A Mango-Shaped Space Read online

  I flash back to Adam asking me about the bracelet and touching my arm. Was that just last night? It feels like a year ago. And that girl on the bench couldn’t possibly have been me.

  Jenna assumes my silence is a confirmation. “I knew it! Don’t even bother to come,” she says coldly and hangs up the phone.

  I stand there, numbly staring at the dead receiver in my hand.

  “Why didn’t you tell her what happened?” my mother asks, guiding my hand to replace the phone in its cradle.

  “She didn’t give me a chance.” I shrug. “It doesn’t really matter anyway. Nobody could make me feel any worse than I already do.”

  “Why don’t you call her back and explain?”

  I shake my head. “I couldn’t possibly go to the party anyway.”

  My mother strokes my hair, something I can’t remember her doing since I was a little girl. “I think you should try to eat something now.”

  “I don’t want to.”

  “Please try, that’s all I ask.”

  I decide it’s not worth arguing, and I let her take me down into the kitchen. I stare out the window at the bleak gray sky while she busily prepares me something to eat. The newspaper is on the table, and I glance at the large headline type. All the letters are black. I can sense a kind of depth to them, but their colors are gone. I almost laugh remembering how I used to wish all the letters would just be black. So now I’m no longer the girl who sees colors, and I’m no longer the girl whose grandfather’s soul is in her cat. All I am is the girl who is no longer special in any way. I’m the girl who is empty. Like a deflated helium balloon. I can’t believe this is how everyone else feels all the time.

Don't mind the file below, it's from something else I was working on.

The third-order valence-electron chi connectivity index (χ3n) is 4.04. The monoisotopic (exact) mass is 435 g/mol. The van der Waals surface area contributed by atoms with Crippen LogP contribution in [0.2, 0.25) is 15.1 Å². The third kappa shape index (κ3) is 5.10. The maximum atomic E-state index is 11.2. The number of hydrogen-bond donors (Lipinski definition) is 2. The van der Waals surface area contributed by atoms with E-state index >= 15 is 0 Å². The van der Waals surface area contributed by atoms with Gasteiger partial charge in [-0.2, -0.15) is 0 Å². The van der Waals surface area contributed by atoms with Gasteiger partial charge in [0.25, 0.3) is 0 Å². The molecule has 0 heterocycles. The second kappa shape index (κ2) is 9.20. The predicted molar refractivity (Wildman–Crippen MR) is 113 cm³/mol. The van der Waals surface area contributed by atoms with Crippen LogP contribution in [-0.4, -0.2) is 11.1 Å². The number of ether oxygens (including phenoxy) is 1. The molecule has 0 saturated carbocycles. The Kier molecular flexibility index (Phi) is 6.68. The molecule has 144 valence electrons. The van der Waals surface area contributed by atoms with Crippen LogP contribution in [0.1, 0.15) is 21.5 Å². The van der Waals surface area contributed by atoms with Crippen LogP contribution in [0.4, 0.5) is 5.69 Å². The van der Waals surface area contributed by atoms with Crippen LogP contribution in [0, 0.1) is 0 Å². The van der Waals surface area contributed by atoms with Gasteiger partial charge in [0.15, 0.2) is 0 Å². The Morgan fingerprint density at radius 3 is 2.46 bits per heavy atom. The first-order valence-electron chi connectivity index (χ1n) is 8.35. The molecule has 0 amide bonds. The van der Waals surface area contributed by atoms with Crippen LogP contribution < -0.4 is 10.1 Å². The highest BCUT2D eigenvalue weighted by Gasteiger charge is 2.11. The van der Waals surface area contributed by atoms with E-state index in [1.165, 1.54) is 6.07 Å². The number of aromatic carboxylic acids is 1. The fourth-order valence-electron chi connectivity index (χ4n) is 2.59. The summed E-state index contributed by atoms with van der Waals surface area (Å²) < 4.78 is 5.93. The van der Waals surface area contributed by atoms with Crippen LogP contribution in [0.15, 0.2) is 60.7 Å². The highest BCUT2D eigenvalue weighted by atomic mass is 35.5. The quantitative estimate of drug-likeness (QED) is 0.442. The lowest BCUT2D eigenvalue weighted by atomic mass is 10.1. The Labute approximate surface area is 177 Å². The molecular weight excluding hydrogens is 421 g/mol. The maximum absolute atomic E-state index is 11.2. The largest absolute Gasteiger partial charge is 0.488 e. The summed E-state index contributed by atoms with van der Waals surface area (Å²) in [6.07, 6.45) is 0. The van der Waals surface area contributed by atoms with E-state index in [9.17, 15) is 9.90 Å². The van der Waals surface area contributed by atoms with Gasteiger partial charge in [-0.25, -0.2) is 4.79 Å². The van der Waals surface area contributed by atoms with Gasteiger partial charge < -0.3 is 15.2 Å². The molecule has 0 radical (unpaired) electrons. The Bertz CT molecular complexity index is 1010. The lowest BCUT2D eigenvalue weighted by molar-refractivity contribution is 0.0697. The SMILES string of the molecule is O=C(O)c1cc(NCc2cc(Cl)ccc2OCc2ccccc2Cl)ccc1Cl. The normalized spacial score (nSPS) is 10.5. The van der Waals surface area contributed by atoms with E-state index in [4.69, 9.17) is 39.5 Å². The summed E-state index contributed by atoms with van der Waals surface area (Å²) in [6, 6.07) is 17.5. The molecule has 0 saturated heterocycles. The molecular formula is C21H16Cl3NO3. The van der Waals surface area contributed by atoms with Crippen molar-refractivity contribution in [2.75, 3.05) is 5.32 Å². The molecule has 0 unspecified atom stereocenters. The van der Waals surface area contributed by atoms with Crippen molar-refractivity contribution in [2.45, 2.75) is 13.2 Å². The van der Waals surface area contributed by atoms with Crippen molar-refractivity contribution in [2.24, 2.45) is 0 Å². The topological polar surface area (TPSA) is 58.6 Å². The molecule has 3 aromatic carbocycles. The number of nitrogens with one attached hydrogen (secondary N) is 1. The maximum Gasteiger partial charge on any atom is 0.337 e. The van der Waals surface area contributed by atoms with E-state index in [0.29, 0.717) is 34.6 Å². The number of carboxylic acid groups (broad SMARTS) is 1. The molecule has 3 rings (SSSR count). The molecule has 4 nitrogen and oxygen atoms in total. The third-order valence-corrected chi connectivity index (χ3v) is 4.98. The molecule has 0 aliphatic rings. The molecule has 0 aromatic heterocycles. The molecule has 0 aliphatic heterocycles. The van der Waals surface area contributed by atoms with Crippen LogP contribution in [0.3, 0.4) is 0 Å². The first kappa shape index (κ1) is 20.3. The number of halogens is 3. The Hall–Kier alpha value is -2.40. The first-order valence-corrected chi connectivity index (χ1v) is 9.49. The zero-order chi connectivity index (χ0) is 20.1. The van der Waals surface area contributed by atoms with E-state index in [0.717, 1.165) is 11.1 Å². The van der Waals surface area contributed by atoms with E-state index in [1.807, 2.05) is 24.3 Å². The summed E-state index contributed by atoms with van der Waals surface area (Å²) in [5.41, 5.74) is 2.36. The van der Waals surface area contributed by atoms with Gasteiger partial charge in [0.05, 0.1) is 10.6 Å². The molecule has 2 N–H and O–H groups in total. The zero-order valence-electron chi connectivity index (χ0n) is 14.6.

Mom places a plate of wheat crackers covered with cheddar cheese on the table in front of me. I take a bite and nearly spit it out.

  “What’s wrong?” Mom asks.

  “It tastes like wet cardboard.”

  “Just try to get it down.”

  I was trying to get it down, but swallowing is proving difficult. My throat is too tight. I spit the cheese and cracker out in the sink. As I stand there holding onto the counter, it dawns on me that I didn’t have to step over Mango’s bowls to get there. I look down. Sure enough, they’re gone. I can feel the now familiar hysteria rising up in me, and I point at the ground.

  “You got rid of his bowls already?” I accuse my mother with a shaky voice. “How could you do that?”

  Jumping to her feet, my mother says, “Your father thought it would be best if —”

  “And where’s Mango?” I’m screaming now. “Did Dad throw Mango away too?”

  “Mango’s out in the woodshed, Mia. Just calm down.”